These agreements represent real progress, but they are not ideal.  They follow the Missouri Energy Efficiency Investment Act of 2009 (MEEIA), a law designed to give utilities incentives but not obligations.  Ameren and GMO are rewarded more handsomely than utilities in other states that are achieving much more.  This matters because they are, after all, spending ratepayers' money.  Customers who do not directly participate in the programs will see a slight increase in bills in the short term, but the energy savings should pile up and bills go down.  Meanwhile, everyone benefits as the need to build expensive new generating plants or retrofit old ones is deferred or even eliminated.

The challenge now is to leverage the energy savings into getting the utilities to shut down their oldest, most polluting power plants.  Missouri could also benefit from a law of the kind that exists in Illinois and many other states that requires utilities to reduce the demand on their systems by at least a fixed amount (e.g. 0.5%, then1%, the 1.5%) each year; such a law is called an Energy Efficiency Resource Standard or Energy Efficiency Portfolio Standard.


Clean Water, Public Health

Great Rivers' Work Results in State-Wide Changes Concerning Coal Waste

In 2011, Great Rivers opposed a permit the Missouri Department of Natural Resources planned to issue to the Associated Electric Cooperative, Inc. (“AECI”), concerning its 39-year old coal-fired power plant in New Madrid, on 522 acres on the Mississippi River.  For decades AECI placed the coal wastes in an unlined landfill on the Mississippi River, and, the DNR did not require AECI to monitor the water for pollutants which come from coal combustion waste including selenium, mercury, and arsenic, which are known to cause environmental harm and can represent a human health risk.  In 1997, the DNR required monitoring at new ash disposal sites, but not at older sites.

Over the course of several months, we urged the DNR to set limits on the waste that can be placed in an unlined landfill on the Mississippi River, identify the types and quantities of discharges from the landfill and reduce the potential that the discharges will reach groundwater.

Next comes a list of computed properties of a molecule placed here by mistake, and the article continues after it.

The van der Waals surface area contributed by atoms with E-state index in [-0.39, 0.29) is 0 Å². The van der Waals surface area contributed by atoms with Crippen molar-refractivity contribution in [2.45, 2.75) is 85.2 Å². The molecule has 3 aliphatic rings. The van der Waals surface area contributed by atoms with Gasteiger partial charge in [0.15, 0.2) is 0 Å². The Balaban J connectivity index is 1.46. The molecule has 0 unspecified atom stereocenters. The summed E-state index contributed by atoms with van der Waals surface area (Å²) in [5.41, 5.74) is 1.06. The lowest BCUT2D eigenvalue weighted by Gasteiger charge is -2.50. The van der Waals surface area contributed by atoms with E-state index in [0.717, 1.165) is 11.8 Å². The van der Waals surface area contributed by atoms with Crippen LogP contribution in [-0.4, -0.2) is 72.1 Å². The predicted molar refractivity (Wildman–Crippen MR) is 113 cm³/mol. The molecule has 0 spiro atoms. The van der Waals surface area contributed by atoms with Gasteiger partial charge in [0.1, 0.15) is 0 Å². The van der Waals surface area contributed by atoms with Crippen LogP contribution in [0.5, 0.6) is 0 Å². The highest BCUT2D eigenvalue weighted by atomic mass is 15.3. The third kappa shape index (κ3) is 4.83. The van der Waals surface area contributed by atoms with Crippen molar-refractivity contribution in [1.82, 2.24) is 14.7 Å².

In response to our efforts, DNR added special conditions to the permit, requiring AECI to implement a groundwater monitoring program and to determine the impact of the unlined coal ash on both groundwater and surface water.  Furthermore, DNR stated that it will require all utilities to implement this monitoring on all old coal ash disposal sites across the state.

This is a terrific result but it is appalling this monitoring has not been required before this year.


Public Health, Clean Air

Great Rivers Environmental Law Center Prevails in Missouri Court of Appeals,
Eastern District, on Crystal City Case

On Tuesday, October 26, 2010, the Missouri Court of Appeals for the Eastern District held that a case against a smelter may move forward.  The Court ruled that the trial court abused its discretion in dismissing the Concerned Citizens’ case as a sanction for not responding fully to overly broad discovery requests.

Great Rivers Environmental Law Center filed a petition on behalf of the Concerned Citizens in November, 2007, alleging that the City of Crystal City violated the Sunshine, or Open Records law, as well as other statutes.  The Concerned Citizens seek to void a contract and lease made by city officials allowing the development of a pig-iron ore smelter in Crystal City.  The case will now go back to the trial court for further proceedings on the 16-count amended petition.